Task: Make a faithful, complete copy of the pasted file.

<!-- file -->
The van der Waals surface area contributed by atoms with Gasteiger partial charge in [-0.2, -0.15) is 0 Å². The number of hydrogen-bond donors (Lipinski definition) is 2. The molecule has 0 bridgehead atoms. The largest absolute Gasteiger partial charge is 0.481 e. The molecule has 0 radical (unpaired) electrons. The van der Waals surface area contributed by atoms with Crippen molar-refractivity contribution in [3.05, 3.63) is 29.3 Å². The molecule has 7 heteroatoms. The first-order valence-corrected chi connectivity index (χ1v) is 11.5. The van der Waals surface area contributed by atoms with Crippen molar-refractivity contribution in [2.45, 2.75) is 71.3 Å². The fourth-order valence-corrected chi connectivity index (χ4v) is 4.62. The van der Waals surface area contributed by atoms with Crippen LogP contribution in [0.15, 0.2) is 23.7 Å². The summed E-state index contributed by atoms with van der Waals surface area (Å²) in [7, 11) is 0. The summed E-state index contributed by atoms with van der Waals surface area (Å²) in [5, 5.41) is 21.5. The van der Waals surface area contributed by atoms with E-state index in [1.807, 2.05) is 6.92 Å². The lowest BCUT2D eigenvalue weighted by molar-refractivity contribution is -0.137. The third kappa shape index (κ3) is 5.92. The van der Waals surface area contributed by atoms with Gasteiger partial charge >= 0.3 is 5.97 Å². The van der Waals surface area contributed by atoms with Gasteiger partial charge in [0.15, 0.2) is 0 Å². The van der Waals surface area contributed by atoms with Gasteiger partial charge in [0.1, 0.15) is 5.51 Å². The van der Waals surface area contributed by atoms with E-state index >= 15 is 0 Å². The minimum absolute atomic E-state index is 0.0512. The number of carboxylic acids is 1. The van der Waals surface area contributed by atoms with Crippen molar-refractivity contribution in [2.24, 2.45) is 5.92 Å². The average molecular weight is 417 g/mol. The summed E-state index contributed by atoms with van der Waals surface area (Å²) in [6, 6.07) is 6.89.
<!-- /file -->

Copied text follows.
The van der Waals surface area contributed by atoms with Gasteiger partial charge in [-0.2, -0.15) is 0 Å². The number of hydrogen-bond donors (Lipinski definition) is 2. The molecule has 0 bridgehead atoms. The largest absolute Gasteiger partial charge is 0.481 e. The molecule has 0 radical (unpaired) electrons. The van der Waals surface area contributed by atoms with Crippen molar-refractivity contribution in [3.05, 3.63) is 29.3 Å². The molecule has 7 heteroatoms. The first-order valence-corrected chi connectivity index (χ1v) is 11.5. The van der Waals surface area contributed by atoms with Crippen molar-refractivity contribution in [2.45, 2.75) is 71.3 Å². The fourth-order valence-corrected chi connectivity index (χ4v) is 4.62. The van der Waals surface area contributed by atoms with Crippen LogP contribution in [0.15, 0.2) is 23.7 Å². The summed E-state index contributed by atoms with van der Waals surface area (Å²) in [7, 11) is 0. The summed E-state index contributed by atoms with van der Waals surface area (Å²) in [5, 5.41) is 21.5. The van der Waals surface area contributed by atoms with E-state index in [1.807, 2.05) is 6.92 Å². The lowest BCUT2D eigenvalue weighted by molar-refractivity contribution is -0.137. The third kappa shape index (κ3) is 5.92. The van der Waals surface area contributed by atoms with Gasteiger partial charge >= 0.3 is 5.97 Å². The van der Waals surface area contributed by atoms with Gasteiger partial charge in [0.15, 0.2) is 0 Å². The van der Waals surface area contributed by atoms with Gasteiger partial charge in [0.1, 0.15) is 5.51 Å². The van der Waals surface area contributed by atoms with E-state index >= 15 is 0 Å². The minimum absolute atomic E-state index is 0.0512. The number of carboxylic acids is 1. The van der Waals surface area contributed by atoms with Crippen molar-refractivity contribution in [2.24, 2.45) is 5.92 Å². The average molecular weight is 417 g/mol. The summed E-state index contributed by atoms with van der Waals surface area (Å²) in [6, 6.07) is 6.89.